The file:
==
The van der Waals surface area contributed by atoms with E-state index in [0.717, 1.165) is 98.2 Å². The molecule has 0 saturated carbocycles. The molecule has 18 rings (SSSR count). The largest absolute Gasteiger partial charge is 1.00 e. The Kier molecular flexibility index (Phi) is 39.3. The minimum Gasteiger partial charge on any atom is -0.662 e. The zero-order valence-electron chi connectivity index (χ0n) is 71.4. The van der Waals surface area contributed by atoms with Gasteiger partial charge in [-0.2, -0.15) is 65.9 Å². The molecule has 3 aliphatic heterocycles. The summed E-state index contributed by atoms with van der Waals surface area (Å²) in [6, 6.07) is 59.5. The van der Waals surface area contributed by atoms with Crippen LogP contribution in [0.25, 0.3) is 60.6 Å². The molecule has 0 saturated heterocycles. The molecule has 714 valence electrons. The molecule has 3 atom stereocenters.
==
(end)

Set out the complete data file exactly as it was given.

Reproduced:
The van der Waals surface area contributed by atoms with E-state index in [0.717, 1.165) is 98.2 Å². The molecule has 0 saturated carbocycles. The molecule has 18 rings (SSSR count). The largest absolute Gasteiger partial charge is 1.00 e. The Kier molecular flexibility index (Phi) is 39.3. The minimum Gasteiger partial charge on any atom is -0.662 e. The zero-order valence-electron chi connectivity index (χ0n) is 71.4. The van der Waals surface area contributed by atoms with Gasteiger partial charge in [-0.2, -0.15) is 65.9 Å². The molecule has 3 aliphatic heterocycles. The summed E-state index contributed by atoms with van der Waals surface area (Å²) in [6, 6.07) is 59.5. The van der Waals surface area contributed by atoms with Crippen LogP contribution in [0.25, 0.3) is 60.6 Å². The molecule has 0 saturated heterocycles. The molecule has 714 valence electrons. The molecule has 3 atom stereocenters.